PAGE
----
Neurokine signaling via the release of neurally active cytokines arises from glial reactivity and is mechanistically implicated in central nervous system (CNS) pathologies such as chronic pain, trauma, neurodegenerative diseases, and complex psychiatric illnesses. Despite significant advancements in the methodologies used to conjugate, incorporate, and visualize fluorescent molecules, imaging of rare yet high potency events within the CNS is restricted by the low signal to noise ratio experienced within the CNS. The brain and spinal cord have high cellular autofluorescence, making the imaging of critical neurokine signaling and permissive transcriptional cellular events unreliable and difficult in many cases.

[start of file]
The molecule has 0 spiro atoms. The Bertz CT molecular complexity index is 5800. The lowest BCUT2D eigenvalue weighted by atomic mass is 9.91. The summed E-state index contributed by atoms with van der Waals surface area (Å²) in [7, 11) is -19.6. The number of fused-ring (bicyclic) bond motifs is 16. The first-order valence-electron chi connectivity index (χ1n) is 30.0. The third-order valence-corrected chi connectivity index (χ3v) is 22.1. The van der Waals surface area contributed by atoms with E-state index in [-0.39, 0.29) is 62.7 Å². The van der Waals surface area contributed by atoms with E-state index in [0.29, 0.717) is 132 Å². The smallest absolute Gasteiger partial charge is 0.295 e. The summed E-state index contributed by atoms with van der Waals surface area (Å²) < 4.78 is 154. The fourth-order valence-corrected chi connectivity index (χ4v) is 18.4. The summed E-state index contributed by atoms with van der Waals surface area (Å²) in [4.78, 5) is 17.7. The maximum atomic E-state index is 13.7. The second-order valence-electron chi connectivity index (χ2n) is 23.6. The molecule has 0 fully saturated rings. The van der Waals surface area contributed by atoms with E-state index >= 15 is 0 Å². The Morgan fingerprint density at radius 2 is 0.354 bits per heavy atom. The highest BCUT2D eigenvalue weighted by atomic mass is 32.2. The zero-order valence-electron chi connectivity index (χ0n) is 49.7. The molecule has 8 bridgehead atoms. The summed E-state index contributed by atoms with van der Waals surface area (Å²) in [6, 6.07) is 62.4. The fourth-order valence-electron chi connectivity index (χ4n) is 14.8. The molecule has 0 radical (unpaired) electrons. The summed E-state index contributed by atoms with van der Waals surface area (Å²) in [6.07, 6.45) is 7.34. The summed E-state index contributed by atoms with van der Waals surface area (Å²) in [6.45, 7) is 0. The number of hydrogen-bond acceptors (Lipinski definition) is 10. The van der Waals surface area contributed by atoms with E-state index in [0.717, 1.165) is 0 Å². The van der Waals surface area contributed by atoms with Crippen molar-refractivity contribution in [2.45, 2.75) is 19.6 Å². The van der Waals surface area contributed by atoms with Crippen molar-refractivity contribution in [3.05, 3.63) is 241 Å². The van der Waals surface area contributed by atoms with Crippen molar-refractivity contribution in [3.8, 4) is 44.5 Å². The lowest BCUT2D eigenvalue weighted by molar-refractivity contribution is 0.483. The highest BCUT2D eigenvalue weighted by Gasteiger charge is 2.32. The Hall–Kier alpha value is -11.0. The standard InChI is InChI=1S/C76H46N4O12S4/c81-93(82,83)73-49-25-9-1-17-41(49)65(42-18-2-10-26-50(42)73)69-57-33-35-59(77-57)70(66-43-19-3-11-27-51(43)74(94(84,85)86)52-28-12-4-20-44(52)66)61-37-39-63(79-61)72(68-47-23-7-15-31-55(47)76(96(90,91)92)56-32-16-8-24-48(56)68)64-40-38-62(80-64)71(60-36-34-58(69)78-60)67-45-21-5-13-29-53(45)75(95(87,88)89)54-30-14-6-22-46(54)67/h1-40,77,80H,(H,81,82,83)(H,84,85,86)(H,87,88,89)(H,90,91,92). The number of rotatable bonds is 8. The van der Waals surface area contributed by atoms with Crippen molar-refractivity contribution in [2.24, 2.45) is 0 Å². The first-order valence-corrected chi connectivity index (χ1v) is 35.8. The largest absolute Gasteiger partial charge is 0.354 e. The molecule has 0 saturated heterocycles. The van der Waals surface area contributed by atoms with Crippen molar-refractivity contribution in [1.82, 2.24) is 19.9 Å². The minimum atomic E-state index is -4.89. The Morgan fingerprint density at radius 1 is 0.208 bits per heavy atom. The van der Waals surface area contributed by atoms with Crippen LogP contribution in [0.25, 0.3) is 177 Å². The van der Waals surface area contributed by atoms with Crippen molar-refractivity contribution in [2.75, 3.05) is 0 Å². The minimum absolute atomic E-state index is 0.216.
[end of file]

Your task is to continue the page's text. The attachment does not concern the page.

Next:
Methods
In this manuscript, we developed a method for background-free imaging of the transcriptional events that precede neurokine signaling using targeted mRNA transcripts labeled with luminescent lanthanide chelates and imaged via time-gated microscopy. To provide examples of the usefulness this method can offer to the field, the mRNA expression of toll-like receptor 4 (TLR4) was visualized with traditional fluorescent in situ hybridization (FISH) or luminescent lanthanide chelate-based in situ hybridization (LISH) in mouse BV2 microglia or J774 macrophage phenotype cells following lipopolysaccharide stimulation. TLR4 mRNA staining using LISH- and FISH-based methods was also visualized in fixed spinal cord tissues from BALB/c mice with a chronic constriction model of neuropathic pain or a surgical sham model in order to demonstrate the application of this new methodology in CNS tissue samples.

Results